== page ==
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Montevideo, October 19th 2018 - 13:09 UTC

Falklands' Councillor does not rule out independence

Sunday, June 25th 2006 - 21:00 UTC
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A Falkland Islands elected Councillor said in Chile that full independence from the United Kingdom in the future is not ruled out.

"Currently because of the sovereignty issue (claimed by Argentina) we haven't even considered it, but I believe, in my opinion, there's no reason why we should not consider full independence in the future", said Councillor Richard Davies interviewed last Saturday by Santiago's daily La Tercera. Davis who stopped over in Chile on his way to the Falklands from New York said that "the size of a country is no reason not to have full independence".

However Councillor Davies pointed out that he would like to see advances in "practical cooperation" with Argentina, although admitting that strained relations make an approximation between both sides "difficult".

"The issue of sovereignty is virtually intractable. That is why it should be left aside and move on to cooperation which benefits both countries. I think the people of Argentina possibly would agree with me if they knew about it", added Davies who was one of two elected Councillors representing the Falklands before the United Nations Decolonization Committee.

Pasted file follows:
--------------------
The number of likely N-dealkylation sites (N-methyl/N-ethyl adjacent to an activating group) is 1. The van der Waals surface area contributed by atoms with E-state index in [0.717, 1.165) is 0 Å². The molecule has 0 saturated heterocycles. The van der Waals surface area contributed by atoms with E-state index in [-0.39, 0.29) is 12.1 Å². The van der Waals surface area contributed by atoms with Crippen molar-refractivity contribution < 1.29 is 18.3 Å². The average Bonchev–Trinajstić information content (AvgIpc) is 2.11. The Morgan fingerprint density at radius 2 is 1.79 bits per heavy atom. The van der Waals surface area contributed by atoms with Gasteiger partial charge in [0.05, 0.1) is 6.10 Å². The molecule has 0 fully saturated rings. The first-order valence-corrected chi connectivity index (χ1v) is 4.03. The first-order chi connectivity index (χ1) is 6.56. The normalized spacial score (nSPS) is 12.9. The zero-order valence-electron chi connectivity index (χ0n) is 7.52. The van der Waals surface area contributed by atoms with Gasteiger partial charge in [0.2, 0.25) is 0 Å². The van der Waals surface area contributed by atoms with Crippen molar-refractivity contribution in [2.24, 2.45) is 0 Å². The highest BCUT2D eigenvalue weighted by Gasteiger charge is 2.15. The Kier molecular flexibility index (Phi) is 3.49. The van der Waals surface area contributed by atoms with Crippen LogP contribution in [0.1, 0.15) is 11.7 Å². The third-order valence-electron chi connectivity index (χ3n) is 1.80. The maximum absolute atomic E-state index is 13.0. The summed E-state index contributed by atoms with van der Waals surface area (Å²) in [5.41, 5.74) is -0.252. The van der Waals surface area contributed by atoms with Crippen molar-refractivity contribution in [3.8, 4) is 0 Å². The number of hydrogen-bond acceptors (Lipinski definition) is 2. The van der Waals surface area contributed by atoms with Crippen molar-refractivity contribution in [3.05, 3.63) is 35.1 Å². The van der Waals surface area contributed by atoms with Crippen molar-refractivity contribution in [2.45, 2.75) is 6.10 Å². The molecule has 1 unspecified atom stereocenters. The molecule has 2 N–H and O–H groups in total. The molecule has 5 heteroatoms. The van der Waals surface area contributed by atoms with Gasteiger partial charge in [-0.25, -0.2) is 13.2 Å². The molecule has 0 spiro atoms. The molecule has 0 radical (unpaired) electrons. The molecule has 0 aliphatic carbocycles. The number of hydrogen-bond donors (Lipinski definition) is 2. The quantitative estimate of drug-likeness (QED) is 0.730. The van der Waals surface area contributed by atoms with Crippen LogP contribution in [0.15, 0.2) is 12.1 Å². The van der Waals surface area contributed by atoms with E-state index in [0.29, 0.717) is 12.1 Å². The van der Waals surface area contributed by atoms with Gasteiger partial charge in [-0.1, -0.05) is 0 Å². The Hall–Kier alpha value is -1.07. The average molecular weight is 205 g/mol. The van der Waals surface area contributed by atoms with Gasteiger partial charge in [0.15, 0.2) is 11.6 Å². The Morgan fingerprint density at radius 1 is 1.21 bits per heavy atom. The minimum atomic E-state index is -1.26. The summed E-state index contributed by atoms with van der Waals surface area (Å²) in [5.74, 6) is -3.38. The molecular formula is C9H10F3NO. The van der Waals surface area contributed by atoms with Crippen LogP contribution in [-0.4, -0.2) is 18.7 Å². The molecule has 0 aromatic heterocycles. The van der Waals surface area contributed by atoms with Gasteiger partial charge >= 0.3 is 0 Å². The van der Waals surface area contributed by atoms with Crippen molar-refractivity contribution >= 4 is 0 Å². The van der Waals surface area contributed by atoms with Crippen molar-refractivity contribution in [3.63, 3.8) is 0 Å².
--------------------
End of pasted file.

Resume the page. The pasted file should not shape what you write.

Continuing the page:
Councillor Davies insisted there "very little to justify" Argentina's sovereignty claim over the Falkland Islands.

"The brief occupation in the 19th century cannot give Argentina rights over a people who have peacefully developed their country for 7 or 8 generations", he said underlining that "we're not a colony. We have our right to self-determination".

Councillor Davies pointed out that the Islands have a high degree of internal self-government, strong democratic institutions and are financially self sufficient with defense and foreign affairs under UK responsibility.

"The Falkland Islands are not part of Argentina, and they never have been. The territorial integrity argument is misconceived and has no merit or validity".

The dispute with Argentina is once again in the front line because next July the Falklands' government awarded long term fishing licences (up to 25 years) become effective, an issue which has particularly irritated the President Nestor Kirchner administration.

Argentina also believes that with the international oil price surge another confrontation with the UK is the making as hydrocarbons exploration in Falklands' waters advances to test drilling.

Councillor Davies also admitted that in the long term the 1982 conflict was beneficial for Islanders aspirations since it attracted UK attention to the South Atlantic.

Categories: Falkland Islands.

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